• Ensure that the storage site doesn’t increase the chances of exposure to air. Some storage sites increase the likelihood of punctures to the plastic wrap.

    Examples would be areas near trees that have dropped limbs, rodent and other varmint dens or that are freshly mowed and have coarse weed stubble. Many of these may create punctures that go unnoticed until it is too late.

  • Ensure that the forage is between 50 and 65 percent moisture before it is wrapped and ensiled. Baling when the crop is too dry is the most common problem because a field may start out at the right moisture and end up being too dry. Dry forage doesn’t provide the bacteria enough moisture to allow sufficient fermentation.

    But it does allow fungi to grow during storage and feeding that can lead to deterioration. Baling too wet is less common. However, high-moisture silage spoils quickly when exposed to air. Take care to avoid excessive moisture in the forage (e.g., little or no wilt before baling, etc.), as this may lead to clostridial spoilage or botulism.

  • Don’t spear into bales after they have been wrapped. Squeeze carriers or handlers are better but may still stretch, tear or puncture bales. Any hole in the plastic barrier can lead to small areas or even entire bales that deteriorate.

  • To feed a bale that has been wrapped using an in-line wrapper, simply spear into the bale, lift and pull away. The plastic between it and the next bale will tear away. Then cut over the top and peel the plastic off in one large section.

    To feed an individually wrapped bale, cut a large X in the end to be speared and pull back the flaps. Spear the bale, lift and cut across the top and down the other flat side to peel the plastic off in one piece. In both cases, the netwrap or twine should then be removed before feeding the bale.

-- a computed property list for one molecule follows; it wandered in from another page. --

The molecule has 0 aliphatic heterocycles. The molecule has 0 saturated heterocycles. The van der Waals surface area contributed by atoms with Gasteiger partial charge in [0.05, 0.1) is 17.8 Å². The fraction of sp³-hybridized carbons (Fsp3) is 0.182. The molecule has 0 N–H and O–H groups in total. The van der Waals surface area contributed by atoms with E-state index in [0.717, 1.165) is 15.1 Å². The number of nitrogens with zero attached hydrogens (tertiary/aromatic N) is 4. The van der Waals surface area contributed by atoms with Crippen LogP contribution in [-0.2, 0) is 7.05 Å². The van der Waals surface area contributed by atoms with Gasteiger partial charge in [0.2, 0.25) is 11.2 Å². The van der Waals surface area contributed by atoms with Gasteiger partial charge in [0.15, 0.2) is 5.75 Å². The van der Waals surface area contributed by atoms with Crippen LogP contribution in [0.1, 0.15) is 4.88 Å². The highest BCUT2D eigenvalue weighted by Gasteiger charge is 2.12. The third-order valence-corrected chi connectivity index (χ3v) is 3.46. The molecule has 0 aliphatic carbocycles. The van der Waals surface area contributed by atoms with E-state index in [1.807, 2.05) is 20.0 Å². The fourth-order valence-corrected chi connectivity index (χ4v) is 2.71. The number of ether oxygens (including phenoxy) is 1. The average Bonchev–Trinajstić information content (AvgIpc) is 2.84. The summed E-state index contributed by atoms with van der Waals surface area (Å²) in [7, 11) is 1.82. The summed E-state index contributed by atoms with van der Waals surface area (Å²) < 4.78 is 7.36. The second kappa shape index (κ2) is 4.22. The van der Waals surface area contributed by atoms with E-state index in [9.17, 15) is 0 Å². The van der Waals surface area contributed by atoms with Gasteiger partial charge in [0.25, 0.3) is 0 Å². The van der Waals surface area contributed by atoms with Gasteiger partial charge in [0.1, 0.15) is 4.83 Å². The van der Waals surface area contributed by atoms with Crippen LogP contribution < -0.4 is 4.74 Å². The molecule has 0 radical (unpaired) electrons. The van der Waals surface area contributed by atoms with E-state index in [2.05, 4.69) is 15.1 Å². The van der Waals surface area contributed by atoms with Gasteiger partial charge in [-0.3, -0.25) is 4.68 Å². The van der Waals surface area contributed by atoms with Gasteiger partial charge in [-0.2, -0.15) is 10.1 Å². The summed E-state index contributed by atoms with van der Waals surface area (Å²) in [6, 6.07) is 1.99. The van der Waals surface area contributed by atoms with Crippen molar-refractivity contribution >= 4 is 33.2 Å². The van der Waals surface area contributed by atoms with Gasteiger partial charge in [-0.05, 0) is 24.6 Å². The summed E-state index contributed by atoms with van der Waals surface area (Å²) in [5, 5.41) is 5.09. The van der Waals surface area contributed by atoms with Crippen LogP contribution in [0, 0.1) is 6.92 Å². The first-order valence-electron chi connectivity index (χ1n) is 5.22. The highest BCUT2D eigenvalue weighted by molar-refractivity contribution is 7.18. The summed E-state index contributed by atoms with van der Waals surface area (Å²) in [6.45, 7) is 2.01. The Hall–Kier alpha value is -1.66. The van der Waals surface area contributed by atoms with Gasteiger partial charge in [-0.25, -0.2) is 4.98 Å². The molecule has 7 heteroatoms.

• Wastage and refusal is rarely an issue when feeding baled silage unless a bale is being fed to too few animals. If silage remains when the time frame for feeding has been exceeded, put out a fresh bale.

    Forcing animals to eat waste or refused silage may force them to eat deteriorated material and can lead to poor performance or animal health issues. Bale size, which can usually be adjusted on the baler, should be determined during the growing season by considering the number of animals and the feedout rate that will be needed during the feeding period.

The ensiling process usually completes within three to six weeks, depending on a large number of factors. At essentially any point, the forage can be fed, but this should only be done in an emergency situation.

The partial ensiled product will heat excessively and spoil very quickly. Bales wrapped with an in-line bale wrapper should not be fed until at least four to six weeks after wrapping unless the plan is to feed the whole line of bales in just a few days. 13546.png end mark

Dennis Hancock is an associate professor and forage extension Specialist at the University of Georgia.

—Excerpts from University of Georgia Cooperative Extension Grass e-newsletter

PHOTO: Essentially silage is just pre-ruminated forage unexposed to the air. Staff photo.